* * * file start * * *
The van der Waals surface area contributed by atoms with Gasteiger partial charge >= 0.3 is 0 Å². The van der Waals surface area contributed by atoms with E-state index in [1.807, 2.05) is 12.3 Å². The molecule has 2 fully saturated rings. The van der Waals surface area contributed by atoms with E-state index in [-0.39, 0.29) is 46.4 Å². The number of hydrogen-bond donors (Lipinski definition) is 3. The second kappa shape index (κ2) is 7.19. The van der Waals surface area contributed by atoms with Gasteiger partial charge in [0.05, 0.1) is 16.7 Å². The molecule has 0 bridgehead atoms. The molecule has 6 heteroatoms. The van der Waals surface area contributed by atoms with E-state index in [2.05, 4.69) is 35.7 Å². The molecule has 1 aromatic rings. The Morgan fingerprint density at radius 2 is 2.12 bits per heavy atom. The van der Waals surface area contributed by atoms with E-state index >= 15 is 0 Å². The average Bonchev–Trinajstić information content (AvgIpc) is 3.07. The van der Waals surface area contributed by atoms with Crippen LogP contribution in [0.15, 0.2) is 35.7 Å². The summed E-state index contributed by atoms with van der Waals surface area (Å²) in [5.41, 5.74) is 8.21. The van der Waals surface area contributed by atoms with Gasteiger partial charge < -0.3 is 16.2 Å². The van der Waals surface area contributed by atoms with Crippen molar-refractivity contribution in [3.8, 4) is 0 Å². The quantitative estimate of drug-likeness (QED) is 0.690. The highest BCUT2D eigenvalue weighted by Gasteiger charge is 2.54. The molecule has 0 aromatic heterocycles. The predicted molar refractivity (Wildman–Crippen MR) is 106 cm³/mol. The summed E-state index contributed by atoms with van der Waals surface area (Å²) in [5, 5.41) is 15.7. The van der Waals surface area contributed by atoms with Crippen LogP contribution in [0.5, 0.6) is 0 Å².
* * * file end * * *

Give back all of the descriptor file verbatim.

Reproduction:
The van der Waals surface area contributed by atoms with Gasteiger partial charge >= 0.3 is 0 Å². The van der Waals surface area contributed by atoms with E-state index in [1.807, 2.05) is 12.3 Å². The molecule has 2 fully saturated rings. The van der Waals surface area contributed by atoms with E-state index in [-0.39, 0.29) is 46.4 Å². The number of hydrogen-bond donors (Lipinski definition) is 3. The second kappa shape index (κ2) is 7.19. The van der Waals surface area contributed by atoms with Gasteiger partial charge in [0.05, 0.1) is 16.7 Å². The molecule has 0 bridgehead atoms. The molecule has 6 heteroatoms. The van der Waals surface area contributed by atoms with E-state index in [2.05, 4.69) is 35.7 Å². The molecule has 1 aromatic rings. The Morgan fingerprint density at radius 2 is 2.12 bits per heavy atom. The van der Waals surface area contributed by atoms with E-state index >= 15 is 0 Å². The average Bonchev–Trinajstić information content (AvgIpc) is 3.07. The van der Waals surface area contributed by atoms with Crippen LogP contribution in [0.15, 0.2) is 35.7 Å². The summed E-state index contributed by atoms with van der Waals surface area (Å²) in [5.41, 5.74) is 8.21. The van der Waals surface area contributed by atoms with Gasteiger partial charge < -0.3 is 16.2 Å². The van der Waals surface area contributed by atoms with Crippen molar-refractivity contribution in [3.8, 4) is 0 Å². The quantitative estimate of drug-likeness (QED) is 0.690. The highest BCUT2D eigenvalue weighted by Gasteiger charge is 2.54. The molecule has 0 aromatic heterocycles. The predicted molar refractivity (Wildman–Crippen MR) is 106 cm³/mol. The summed E-state index contributed by atoms with van der Waals surface area (Å²) in [5, 5.41) is 15.7. The van der Waals surface area contributed by atoms with Crippen LogP contribution in [0.5, 0.6) is 0 Å².